A number of clients (AXE deodorant, Hard Rock Hotel, Tetra Pak, Catalyst Exhibits and more) have engaged the social agency JB Chicago to promote on Facebook their products and services.
They create giveaways or fun engagement pieces to get people to convert and share. For example:
- AXE: Tweet Me, I’m Irish Twitter campaign around St. Patrick’s Day (slideshare presentation)
- Tetra Pak and the World Wildlife Fund: Twick or Treat campaign (slideshare presentation)
- Hard Rock Hotel: Win bottle service contest
JB Chicago Chief Executive Officer Steve Gaither spoke with us about these Twitter and Facebook campaigns and their results.
Social Distribution and Viral Strategy
The JB Chicago social media marketing process is:
- Seed: Put the message in the hands of influencers
- Convert: Homepage or Facebook landing tab — order now or learn more
- Sneeze: Make it easy for them to share the message with their friends
I’ve noticed a couple things people miss in social media are distribution and easy ways to increase pass along.
- Distribution: If you don’t have a network, can’t seed to influencers and don’t have an ad budget, you have no distribution. No one will hear about your campaign in the first place.
- Viral Pass Along: If you don’t make pass along easy, it can’t go viral. Is your technology making sharing easy?
Facebook Posting Strategy
On Facebook, they alternate between seeding engagement-focused posts with conversion-oriented posts.
Additionally, they use Twitter and email strategies, which we won’t detail here… this is AllFACEBOOK, after all.
Facebook Advertising Strategy
They use both fan-growth and direct-to-signup ads. One focuses on getting the like (or fan) and another sends a user directly to the conversion point.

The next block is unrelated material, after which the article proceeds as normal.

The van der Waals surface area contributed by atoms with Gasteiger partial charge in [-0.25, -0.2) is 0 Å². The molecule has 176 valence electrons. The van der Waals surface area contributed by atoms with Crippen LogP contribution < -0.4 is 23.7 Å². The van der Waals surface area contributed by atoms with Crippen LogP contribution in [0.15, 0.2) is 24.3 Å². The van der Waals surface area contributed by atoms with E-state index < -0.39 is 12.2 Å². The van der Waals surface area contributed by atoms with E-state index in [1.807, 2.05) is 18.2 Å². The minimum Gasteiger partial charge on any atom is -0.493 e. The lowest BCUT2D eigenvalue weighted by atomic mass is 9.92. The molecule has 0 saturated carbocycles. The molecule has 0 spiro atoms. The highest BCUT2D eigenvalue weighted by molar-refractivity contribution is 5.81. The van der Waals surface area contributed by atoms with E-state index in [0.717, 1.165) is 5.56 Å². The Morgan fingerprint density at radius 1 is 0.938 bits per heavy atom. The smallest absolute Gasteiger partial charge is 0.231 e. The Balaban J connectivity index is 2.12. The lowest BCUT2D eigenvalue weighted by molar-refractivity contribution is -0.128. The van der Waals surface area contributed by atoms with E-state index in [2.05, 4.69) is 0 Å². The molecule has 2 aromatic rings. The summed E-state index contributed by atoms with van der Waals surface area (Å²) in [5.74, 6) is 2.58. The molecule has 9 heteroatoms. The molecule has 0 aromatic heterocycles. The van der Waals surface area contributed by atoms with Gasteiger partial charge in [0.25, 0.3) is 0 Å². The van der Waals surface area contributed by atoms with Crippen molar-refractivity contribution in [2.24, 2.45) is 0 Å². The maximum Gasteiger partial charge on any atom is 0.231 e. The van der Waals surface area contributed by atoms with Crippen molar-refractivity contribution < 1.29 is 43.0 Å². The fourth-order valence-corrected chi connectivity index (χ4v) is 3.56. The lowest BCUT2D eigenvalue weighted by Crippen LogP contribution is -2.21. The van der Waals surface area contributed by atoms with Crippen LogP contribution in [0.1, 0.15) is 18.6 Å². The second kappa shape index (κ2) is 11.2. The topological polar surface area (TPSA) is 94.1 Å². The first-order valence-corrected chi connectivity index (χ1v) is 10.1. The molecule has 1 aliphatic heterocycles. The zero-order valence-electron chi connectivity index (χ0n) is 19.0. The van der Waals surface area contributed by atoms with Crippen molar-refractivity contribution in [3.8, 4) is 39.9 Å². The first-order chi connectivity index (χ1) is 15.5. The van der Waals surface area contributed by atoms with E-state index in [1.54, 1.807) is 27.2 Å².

JB Chicago uses a custom proprietary conversion tracking system called TrackleBox to check on their social media conversion results.
Gaither reports that Facebook and Twitter conversion rates are consistent across a number of their campaigns. The typical ranges are:
- Paid Twitter: one to three percent
- Manual/organic Twitter: eight to nine percent
- Facebook organic: 20 to 30 percent
- Facebook ads: 18 to 20 percent
It’s interesting to see that kind of data on Twitter versus Facebook conversion rates — and Facebook looks much stronger than Twitter.
Do you find that surprising? Not me; it’s easier on Facebook to group likely prospects, whereas with Twitter the network predominates, and mere Twitter connections are not a sufficient predictor of similar purchasing behaviors.
What I really like about JB Chicago’s approach is the multi-channel strategy, multiple approaches within channels and rigorous conversion tracking. Here are some other takeaways reported by Gaither:
- You can use any incentive, even unrelated ones and achieve conversions.
- You don’t have to go for the hard sell.
- You don’t have to hit them over the head with a call to action.
- Promotion to existing members begets new members.
- Friends see customers in their news feeds.
- Once you have 15,000 Facebook fans, you can run friend-of-friend ads, which are the best from a conversion perspective.
- The campaign didn’t have a diminishing return but instead an aggregated return with a huge spike near the end of the campaign (due to the sense of urgency).
Brian Carter is a social media consultant and author of two forthcoming books about Facebook marketing.